Understanding Your Divorce Attorney’s Financial Terms
Key Points
  • Knowing your rights and understanding financial terms when considering hiring a lawyer is very important.
  • Make sure you ask who will be working on or assigned to your case. If you are assigned to an associate and not the lawyer you met with initially, ask if there is a difference in the hourly billing rates. Always read over any fee agreement and make sure you are not signing away your home or allowing any rights to your house by the lawyer placing a lien. Be aware if you see terms such as confessed judgment, that could mean the lawyer wins a judgment automatically for unpaid legal fees without you ever being able to defend yourself.
  • You should be asking a potential lawyer, and get it in writing, what the lawyer charges per hour and if you are charged for any paralegal or legal secretary rates and what those rates will be. If the lawyer’s paralegal is doing the majority of the work, will you be billed at a lower rate or are you just being billed for the paralegal to do the work and then billed again for the lawyer to review the paralegal’s work?
  • Understanding the financial terms between you and your lawyer can often be confusing, especially when you think about what your lawyer is charging for; his, or her, time and knowledge. There may be other charges including postage, photocopies, travel expenses, long-distance telephone calls, or other fees. It is always important to get all this information upfront.

Be sure you understand the financial terms a lawyer is offering you. It comes as a shock to many legal customers when they learn that they are billed by the minute for talking on the phone to their lawyer and for their lawyer’s talking on the phone to the other side’s lawyer. Billing in this manner is the norm. It is how lawyers earn a living. Think of it as being similar to a store’s inventory. Just as a store does not give away merchandise, lawyers do not give away their time. Some attorneys bill by the precise amount of time spent, while others bill in fifteen or twenty minute increments. Even if your lawyer spends three minutes reading a note you sent him, he may bill you for his fifteen-minute minimum. If a fee agreement does not address the issue of increments, ask the attorney about it and consider adding language to the agreement to cover this point. Treat the fee agreement the lawyer proposes as a starting point, not a final document. If it contains things you don’t like or is missing things that are important to you, talk to the lawyer about making the appropriate additions and deletions before you sign it.

You should also find out what you will be charged for in addition to the lawyer’s time. Will you be charged for postage, photocopies, long-distance telephone calls, faxes, expert witness fees, detective fees, supplies, travel expenses, courier fees, computerized legal research, or anything else extra? Remember, lawyers routinely charge for these extras, and these costs can mount up quickly. For example, some lawyers charge twenty-five cents for each photocopy they make or five dollars for each fax they send or receive. These extras are typically itemized in the fee agreement. If they are not, find out what each charge will be, and ask the lawyer to estimate how much they will cost you each month so that you can be prepared for the bill when it arrives. A lawyer will not be able to quote you an exact figure because future expenses are impossible to predict and depend to a large extent on how the other side conducts its case. The lawyer should, however, be able to give you a rough estimate of a range of monthly expenses you should expect to incur.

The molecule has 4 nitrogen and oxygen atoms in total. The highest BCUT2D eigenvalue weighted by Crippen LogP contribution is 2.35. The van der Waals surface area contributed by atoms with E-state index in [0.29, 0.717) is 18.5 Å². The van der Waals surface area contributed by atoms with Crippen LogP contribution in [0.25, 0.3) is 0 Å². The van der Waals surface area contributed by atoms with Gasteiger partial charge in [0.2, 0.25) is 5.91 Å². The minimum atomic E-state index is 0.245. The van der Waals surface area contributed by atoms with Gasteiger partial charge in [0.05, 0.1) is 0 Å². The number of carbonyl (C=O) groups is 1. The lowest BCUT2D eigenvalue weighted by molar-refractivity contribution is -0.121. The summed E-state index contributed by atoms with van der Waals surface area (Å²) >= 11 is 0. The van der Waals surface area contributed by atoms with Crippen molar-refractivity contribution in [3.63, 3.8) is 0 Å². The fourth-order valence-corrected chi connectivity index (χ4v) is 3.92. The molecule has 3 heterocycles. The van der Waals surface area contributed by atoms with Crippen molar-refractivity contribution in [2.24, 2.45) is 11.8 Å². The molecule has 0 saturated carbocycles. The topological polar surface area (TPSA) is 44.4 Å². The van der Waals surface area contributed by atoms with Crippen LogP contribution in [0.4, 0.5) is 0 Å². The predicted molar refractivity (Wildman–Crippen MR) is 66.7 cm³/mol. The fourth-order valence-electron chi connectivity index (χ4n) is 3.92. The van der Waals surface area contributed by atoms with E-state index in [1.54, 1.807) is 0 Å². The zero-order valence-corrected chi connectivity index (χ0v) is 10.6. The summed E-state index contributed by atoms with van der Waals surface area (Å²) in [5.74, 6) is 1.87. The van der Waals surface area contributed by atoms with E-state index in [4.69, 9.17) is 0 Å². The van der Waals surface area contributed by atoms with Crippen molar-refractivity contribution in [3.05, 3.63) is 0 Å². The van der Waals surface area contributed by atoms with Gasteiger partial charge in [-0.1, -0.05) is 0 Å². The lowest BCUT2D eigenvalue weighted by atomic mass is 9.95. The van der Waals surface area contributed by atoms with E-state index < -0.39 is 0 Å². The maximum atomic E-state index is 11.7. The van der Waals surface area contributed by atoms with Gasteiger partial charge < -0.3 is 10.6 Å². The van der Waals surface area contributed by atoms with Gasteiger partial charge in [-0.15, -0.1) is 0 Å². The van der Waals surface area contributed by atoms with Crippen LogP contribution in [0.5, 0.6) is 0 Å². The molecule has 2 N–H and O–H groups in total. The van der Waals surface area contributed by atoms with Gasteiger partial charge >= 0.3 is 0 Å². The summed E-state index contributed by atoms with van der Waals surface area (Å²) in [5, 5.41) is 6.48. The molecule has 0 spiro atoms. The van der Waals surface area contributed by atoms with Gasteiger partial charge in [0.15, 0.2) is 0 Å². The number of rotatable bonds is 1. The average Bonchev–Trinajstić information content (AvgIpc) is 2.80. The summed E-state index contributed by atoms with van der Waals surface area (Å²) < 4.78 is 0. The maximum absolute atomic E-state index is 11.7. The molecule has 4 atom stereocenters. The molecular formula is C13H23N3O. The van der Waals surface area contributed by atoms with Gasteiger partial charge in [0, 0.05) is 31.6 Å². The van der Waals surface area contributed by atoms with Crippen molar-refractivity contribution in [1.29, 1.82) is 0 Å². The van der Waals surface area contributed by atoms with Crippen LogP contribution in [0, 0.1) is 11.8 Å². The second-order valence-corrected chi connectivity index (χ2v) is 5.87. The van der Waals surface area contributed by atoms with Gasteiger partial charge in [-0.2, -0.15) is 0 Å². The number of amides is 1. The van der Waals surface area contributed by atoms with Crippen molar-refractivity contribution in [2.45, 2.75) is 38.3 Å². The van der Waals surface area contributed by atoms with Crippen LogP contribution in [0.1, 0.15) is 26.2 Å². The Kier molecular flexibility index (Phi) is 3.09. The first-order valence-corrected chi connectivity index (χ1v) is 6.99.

If a particular charge seems excessive (the per-page rate for photocopies, for example), discuss it with the attorney. Perhaps an adjustment can be made. If not, at least you will have learned of the issue ahead of time and can choose a different lawyer if the problem is significant enough.

If you hire this lawyer, will other people in the office, such as paralegals and secretaries, be working on your case? If so, at what rates will their work be billed? In many cases, paralegal work will be billed at a rate lower than the attorney’s, and secretarial work will not be billed at all. If this is the case, you can control your costs to some extent by talking with a secretary or paralegal about certain issues instead of speaking directly with the attorney. You might want to consider meeting with the other people who will be working on your case before you hire a lawyer.

In some firms, certain lawyers are the "rainmakers" who bring in the business, while others do the legal work. The rainmakers are like car salespeople, and the lawyers who do the work are like the service department. The friendly, fatherly rainmaker who lures you in as a client may not be the one who does the actual work on your case. On the other hand, you may find that you relate better to the young associate assigned to your case than to the lawyer you originally thought you were hiring. Moreover, the younger lawyer’s hourly rate will usually be lower. Even so, you may not appreciate having your case handed off to an inexperienced stranger. That’s why it’s a good idea to find out before you sign a contract who will actually be doing the work on your case.

Beware of any language in the fee agreement that gives a lawyer a "lien" or other right to your house or other assets. Such language could entitle your lawyer to encumber your house or bank accounts. Also be wary of language that permits a lawyer to obtain a "confessed judgment." This could enable your lawyer to sue you for unpaid fees and win automatically without your being able to put on a defense.

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